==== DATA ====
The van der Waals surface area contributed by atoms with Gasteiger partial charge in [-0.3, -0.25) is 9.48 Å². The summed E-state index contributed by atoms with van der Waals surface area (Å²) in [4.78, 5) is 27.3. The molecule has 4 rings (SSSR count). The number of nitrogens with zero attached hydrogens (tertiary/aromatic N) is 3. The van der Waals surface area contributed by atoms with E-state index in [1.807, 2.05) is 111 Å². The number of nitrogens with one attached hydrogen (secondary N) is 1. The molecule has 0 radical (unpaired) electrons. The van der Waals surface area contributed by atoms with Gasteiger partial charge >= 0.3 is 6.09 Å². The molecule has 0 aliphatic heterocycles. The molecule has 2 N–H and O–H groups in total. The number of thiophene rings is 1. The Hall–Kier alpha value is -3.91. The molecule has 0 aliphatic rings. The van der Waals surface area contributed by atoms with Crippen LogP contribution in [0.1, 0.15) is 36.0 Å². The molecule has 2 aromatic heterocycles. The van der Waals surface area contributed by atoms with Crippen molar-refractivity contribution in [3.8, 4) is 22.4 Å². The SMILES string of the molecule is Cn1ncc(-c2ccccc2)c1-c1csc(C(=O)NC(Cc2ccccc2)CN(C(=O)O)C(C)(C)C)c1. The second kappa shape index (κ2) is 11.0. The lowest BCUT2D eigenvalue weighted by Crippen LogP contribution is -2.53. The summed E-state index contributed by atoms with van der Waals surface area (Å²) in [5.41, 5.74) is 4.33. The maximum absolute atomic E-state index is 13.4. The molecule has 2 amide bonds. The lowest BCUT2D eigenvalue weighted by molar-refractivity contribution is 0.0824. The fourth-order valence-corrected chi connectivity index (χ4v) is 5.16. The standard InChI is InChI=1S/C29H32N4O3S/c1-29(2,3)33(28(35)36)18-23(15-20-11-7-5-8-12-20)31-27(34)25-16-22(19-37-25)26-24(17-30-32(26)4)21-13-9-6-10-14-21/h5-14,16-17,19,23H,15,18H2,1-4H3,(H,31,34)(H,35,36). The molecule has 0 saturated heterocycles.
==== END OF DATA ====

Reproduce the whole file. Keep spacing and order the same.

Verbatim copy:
The van der Waals surface area contributed by atoms with Gasteiger partial charge in [-0.3, -0.25) is 9.48 Å². The summed E-state index contributed by atoms with van der Waals surface area (Å²) in [4.78, 5) is 27.3. The molecule has 4 rings (SSSR count). The number of nitrogens with zero attached hydrogens (tertiary/aromatic N) is 3. The van der Waals surface area contributed by atoms with E-state index in [1.807, 2.05) is 111 Å². The number of nitrogens with one attached hydrogen (secondary N) is 1. The molecule has 0 radical (unpaired) electrons. The van der Waals surface area contributed by atoms with Gasteiger partial charge >= 0.3 is 6.09 Å². The molecule has 0 aliphatic heterocycles. The molecule has 2 N–H and O–H groups in total. The number of thiophene rings is 1. The Hall–Kier alpha value is -3.91. The molecule has 0 aliphatic rings. The van der Waals surface area contributed by atoms with Crippen LogP contribution in [0.1, 0.15) is 36.0 Å². The molecule has 2 aromatic heterocycles. The van der Waals surface area contributed by atoms with Crippen molar-refractivity contribution in [3.8, 4) is 22.4 Å². The SMILES string of the molecule is Cn1ncc(-c2ccccc2)c1-c1csc(C(=O)NC(Cc2ccccc2)CN(C(=O)O)C(C)(C)C)c1. The second kappa shape index (κ2) is 11.0. The lowest BCUT2D eigenvalue weighted by Crippen LogP contribution is -2.53. The summed E-state index contributed by atoms with van der Waals surface area (Å²) in [5.41, 5.74) is 4.33. The maximum absolute atomic E-state index is 13.4. The molecule has 2 amide bonds. The lowest BCUT2D eigenvalue weighted by molar-refractivity contribution is 0.0824. The fourth-order valence-corrected chi connectivity index (χ4v) is 5.16. The standard InChI is InChI=1S/C29H32N4O3S/c1-29(2,3)33(28(35)36)18-23(15-20-11-7-5-8-12-20)31-27(34)25-16-22(19-37-25)26-24(17-30-32(26)4)21-13-9-6-10-14-21/h5-14,16-17,19,23H,15,18H2,1-4H3,(H,31,34)(H,35,36). The molecule has 0 saturated heterocycles.